Iola Goulton said...

Congratulations to both of you on your nominations. I've read both books (I prefered Soul's Gate, but that's purely the opinion of one reader/reviewer).

Do I buy books based on awards? I used to. As a child with a limited book budget, I'd always see a Newberry Medal on the cover as making something worth buying and reading. As an adult, I have the same feeling about a Christy Award. Not to dismiss the Inspy's, but I haven't read enough of their nominees or winners to say either way.

I write reviews on Amazon (and Goodreads, CBD and my blog), so I know there are some honest reviewers out there. Do I read and trust the reviews on those sites? Read, yes. Trust, sometimes.

How do I decide what books to buy/read? I'm a member of several bookblogger programmes, so it's usually what interests me out of the books offered.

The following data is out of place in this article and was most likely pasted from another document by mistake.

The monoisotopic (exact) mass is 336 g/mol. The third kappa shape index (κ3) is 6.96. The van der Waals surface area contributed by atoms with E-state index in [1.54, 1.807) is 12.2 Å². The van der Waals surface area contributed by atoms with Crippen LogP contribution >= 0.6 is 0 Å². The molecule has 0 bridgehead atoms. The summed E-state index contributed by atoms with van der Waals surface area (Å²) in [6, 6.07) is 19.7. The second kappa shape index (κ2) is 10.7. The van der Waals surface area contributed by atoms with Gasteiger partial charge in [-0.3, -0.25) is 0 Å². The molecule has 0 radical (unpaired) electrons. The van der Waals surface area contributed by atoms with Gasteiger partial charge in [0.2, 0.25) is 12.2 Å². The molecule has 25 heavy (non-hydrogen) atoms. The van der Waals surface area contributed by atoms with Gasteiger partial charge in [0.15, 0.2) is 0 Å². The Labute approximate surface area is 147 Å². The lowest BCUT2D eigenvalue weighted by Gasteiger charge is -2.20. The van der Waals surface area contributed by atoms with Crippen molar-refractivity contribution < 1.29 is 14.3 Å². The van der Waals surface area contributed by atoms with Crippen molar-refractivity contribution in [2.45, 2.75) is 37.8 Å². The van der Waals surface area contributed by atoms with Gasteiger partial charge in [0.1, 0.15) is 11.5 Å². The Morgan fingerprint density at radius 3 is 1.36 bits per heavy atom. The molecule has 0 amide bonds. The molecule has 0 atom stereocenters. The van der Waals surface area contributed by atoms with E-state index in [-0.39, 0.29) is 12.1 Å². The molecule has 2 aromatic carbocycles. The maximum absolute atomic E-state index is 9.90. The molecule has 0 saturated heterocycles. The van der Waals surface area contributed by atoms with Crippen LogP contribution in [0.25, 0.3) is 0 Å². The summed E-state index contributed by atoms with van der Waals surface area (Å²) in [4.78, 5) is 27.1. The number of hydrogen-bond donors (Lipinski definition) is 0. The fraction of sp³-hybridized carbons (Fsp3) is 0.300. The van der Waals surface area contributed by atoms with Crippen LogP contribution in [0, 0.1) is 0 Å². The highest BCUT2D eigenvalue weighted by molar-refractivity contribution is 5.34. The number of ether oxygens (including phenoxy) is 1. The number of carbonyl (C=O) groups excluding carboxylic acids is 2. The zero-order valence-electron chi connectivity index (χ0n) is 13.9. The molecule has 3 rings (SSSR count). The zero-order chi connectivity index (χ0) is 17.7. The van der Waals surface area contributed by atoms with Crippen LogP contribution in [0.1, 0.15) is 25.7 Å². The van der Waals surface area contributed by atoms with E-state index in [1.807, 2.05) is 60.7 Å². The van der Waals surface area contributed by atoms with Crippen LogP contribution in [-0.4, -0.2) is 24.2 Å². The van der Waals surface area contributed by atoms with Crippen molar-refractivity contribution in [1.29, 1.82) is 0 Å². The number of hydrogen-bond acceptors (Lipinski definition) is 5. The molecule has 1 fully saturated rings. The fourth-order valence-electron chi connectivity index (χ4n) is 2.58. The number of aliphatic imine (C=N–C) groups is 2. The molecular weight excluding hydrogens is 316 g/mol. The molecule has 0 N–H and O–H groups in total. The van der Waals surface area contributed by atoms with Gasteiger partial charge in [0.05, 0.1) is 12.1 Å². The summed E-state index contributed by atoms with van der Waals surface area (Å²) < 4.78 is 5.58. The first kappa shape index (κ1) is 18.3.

What do I look for?
- genre (no Amish)
- author (have I read him/her before? Did I like that one enough to read another?)
- plot summary (what mood am I in? Do I want another bonnet western, or something with a little more intellectual content)

I read more than most of my friends, so I tend to be the one other people ask. And I have a big enough to-read pile that I don't need to ask for recommendations any more.

I do have the very cute Goodreads app, and will scan a book in the bookstore. The app then shows me if I've read it, if any of my GR friends have read it (and what they rated it), then the other ratings and reviews. Very handy at the local charity second-hand book sale...

Nicole said...

"I'm curious, where do you get recommendations from like minded readers? Who are these readers, where did you find them, and why do you trust them?"